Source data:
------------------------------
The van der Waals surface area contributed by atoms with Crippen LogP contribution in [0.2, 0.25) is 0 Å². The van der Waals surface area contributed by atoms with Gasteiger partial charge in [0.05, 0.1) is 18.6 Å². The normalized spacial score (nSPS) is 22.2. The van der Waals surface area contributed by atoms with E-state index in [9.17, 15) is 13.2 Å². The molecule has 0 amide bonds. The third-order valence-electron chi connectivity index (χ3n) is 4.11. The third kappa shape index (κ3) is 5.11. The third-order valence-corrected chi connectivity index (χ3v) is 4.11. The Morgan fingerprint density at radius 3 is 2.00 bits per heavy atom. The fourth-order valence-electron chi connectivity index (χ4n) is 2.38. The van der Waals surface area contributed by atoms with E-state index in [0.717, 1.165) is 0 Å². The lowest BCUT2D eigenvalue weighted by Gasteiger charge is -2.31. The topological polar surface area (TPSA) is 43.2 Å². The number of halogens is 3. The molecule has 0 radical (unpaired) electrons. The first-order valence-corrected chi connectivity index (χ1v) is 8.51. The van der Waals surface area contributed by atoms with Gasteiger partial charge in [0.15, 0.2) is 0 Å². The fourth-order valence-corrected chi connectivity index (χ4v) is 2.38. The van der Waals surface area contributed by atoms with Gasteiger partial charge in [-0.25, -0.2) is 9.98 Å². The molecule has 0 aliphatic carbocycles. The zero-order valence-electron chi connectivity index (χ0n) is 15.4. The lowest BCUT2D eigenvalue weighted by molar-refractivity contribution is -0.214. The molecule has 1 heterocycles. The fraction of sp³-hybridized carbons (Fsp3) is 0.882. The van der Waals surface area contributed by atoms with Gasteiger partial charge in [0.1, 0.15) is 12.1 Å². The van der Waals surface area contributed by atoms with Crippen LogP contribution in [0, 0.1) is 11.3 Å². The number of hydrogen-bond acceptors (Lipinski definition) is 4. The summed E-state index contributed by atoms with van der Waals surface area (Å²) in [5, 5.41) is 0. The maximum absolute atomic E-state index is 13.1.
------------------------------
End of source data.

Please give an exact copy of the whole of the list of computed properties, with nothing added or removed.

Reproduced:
The van der Waals surface area contributed by atoms with Crippen LogP contribution in [0.2, 0.25) is 0 Å². The van der Waals surface area contributed by atoms with Gasteiger partial charge in [0.05, 0.1) is 18.6 Å². The normalized spacial score (nSPS) is 22.2. The van der Waals surface area contributed by atoms with E-state index in [9.17, 15) is 13.2 Å². The molecule has 0 amide bonds. The third-order valence-electron chi connectivity index (χ3n) is 4.11. The third kappa shape index (κ3) is 5.11. The third-order valence-corrected chi connectivity index (χ3v) is 4.11. The Morgan fingerprint density at radius 3 is 2.00 bits per heavy atom. The fourth-order valence-electron chi connectivity index (χ4n) is 2.38. The van der Waals surface area contributed by atoms with E-state index in [0.717, 1.165) is 0 Å². The lowest BCUT2D eigenvalue weighted by Gasteiger charge is -2.31. The topological polar surface area (TPSA) is 43.2 Å². The number of halogens is 3. The molecule has 0 radical (unpaired) electrons. The first-order valence-corrected chi connectivity index (χ1v) is 8.51. The van der Waals surface area contributed by atoms with Gasteiger partial charge in [0.15, 0.2) is 0 Å². The fourth-order valence-corrected chi connectivity index (χ4v) is 2.38. The van der Waals surface area contributed by atoms with Gasteiger partial charge in [-0.25, -0.2) is 9.98 Å². The molecule has 0 aliphatic carbocycles. The zero-order valence-electron chi connectivity index (χ0n) is 15.4. The lowest BCUT2D eigenvalue weighted by molar-refractivity contribution is -0.214. The molecule has 1 heterocycles. The fraction of sp³-hybridized carbons (Fsp3) is 0.882. The van der Waals surface area contributed by atoms with Gasteiger partial charge in [0.1, 0.15) is 12.1 Å². The van der Waals surface area contributed by atoms with Crippen LogP contribution in [0, 0.1) is 11.3 Å². The number of hydrogen-bond acceptors (Lipinski definition) is 4. The summed E-state index contributed by atoms with van der Waals surface area (Å²) in [5, 5.41) is 0. The maximum absolute atomic E-state index is 13.1.